These interviews are to be " consistent with the authorization for release of protected health information," which must be signed by the claimant prior to the initiation of the medical malpractice lawsuit. § 766.106(2)(a), Fla. Stat. (2013). The authorization itself explicitly provides permission for potential defendants to conduct ex parte interviews with the claimant's health care providers. § 766.1065(3)(E), Fla. Stat.
The medical malpractice claimant may revoke the authorization for release of protected health information; however, if the claimant does so, the presuit notice that was served with the authorization " is deemed retroactively void from the date of issuance, and any tolling effect that the presuit notice may have had on any applicable statute-of-limitations period is retroactively rendered void." § 766.1065(3)(G), Fla. Stat.
Thus, a claimant now cannot institute a medical malpractice lawsuit without authorizing ex parte interviews between the claimant's health care providers and the potential defendant. § 766.1065(3), Fla. Stat.1
II. Procedural Posture
Appellant filed a complaint in which she requested a declaratory judgment and injunctive relief against appellee on July 1, 2013. She alleged that she had contemplated filing a medical malpractice action, but was concerned that the amendments to the medical malpractice presuit notice statutes were violative of both the Florida Constitution and HIPAA.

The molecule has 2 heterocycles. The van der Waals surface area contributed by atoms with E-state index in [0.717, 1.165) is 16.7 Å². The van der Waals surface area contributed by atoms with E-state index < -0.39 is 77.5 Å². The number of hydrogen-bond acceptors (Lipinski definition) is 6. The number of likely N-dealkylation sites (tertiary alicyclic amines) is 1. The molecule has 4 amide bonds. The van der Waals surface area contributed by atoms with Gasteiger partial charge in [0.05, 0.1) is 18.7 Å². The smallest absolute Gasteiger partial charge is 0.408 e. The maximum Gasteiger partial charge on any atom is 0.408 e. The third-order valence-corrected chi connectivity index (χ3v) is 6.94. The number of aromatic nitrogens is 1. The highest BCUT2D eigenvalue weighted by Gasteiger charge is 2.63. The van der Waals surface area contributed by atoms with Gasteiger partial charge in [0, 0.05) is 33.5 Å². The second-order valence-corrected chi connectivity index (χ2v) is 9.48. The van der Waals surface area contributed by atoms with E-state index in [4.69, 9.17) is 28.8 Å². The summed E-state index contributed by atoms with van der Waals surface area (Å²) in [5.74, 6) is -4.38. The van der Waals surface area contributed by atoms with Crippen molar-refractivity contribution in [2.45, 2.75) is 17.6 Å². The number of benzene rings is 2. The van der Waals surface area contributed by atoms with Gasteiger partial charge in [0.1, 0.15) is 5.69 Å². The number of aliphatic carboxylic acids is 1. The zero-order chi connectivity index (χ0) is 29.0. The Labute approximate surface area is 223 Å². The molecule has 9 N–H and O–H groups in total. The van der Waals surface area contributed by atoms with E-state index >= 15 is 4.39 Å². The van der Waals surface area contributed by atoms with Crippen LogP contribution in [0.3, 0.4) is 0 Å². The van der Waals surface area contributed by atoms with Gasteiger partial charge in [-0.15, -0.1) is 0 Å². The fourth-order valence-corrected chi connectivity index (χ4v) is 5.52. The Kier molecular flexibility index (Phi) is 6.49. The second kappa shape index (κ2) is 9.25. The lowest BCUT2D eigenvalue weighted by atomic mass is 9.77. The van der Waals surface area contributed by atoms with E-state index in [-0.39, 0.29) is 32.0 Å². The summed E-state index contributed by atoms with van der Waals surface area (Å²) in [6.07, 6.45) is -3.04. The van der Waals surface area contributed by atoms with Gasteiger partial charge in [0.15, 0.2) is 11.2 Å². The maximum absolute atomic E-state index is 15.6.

The trial court, after a hearing on both parties' motions for summary judgment, determined the 2013 amendments were constitutional and not preempted by HIPAA.
III. Standards of Review
Our review of the trial court's determination regarding the constitutionality of the statute and its amendments is de novo. Caribbean Conservation Corp. v. Florida Fish & Wildlife Conservation Comm'n, 838 So.2d 492, 500 (Fla. 2003). However, if a statute can be construed to be constitutional, it should be. VanBibber v. Hartford Accident & Indem. Ins. Co., 439 So.2d 880, 883 (Fla. 1983); see also Abdool v. Bondi, 141 So.3d 529, 538 (Fla. 2014).
Our review of the federal preemption issue is also de novo. Vreeland v. Ferrer, 71 So.3d 70, 72 (Fla. 2011).
IV. Do the Amendments Violate the Separation of Powers Doctrine?
Appellant first alleges that the amendments' addition of ex parte interviews to the permissible methods of informal discovery is a procedural change which impermissibly conflicts with the limitations on informal discovery methods as outlined by Florida Rule of Civil Procedure 1.650.
Article V, section 2(a) of the Florida Constitution provides that the Florida Supreme Court is to " adopt rules for the practice and procedure in all courts." Legislation which impermissibly intrudes on this process violates the separation of powers provision contained in article II, section 3 of the Florida Constitution. Thus, though the Legislature may enact substantive law, the Florida Supreme Court alone has the authority to adopt judicial rules of practice and procedure. See Se. Floating Docks, Inc. v. Auto-Owners Ins. Co., 82...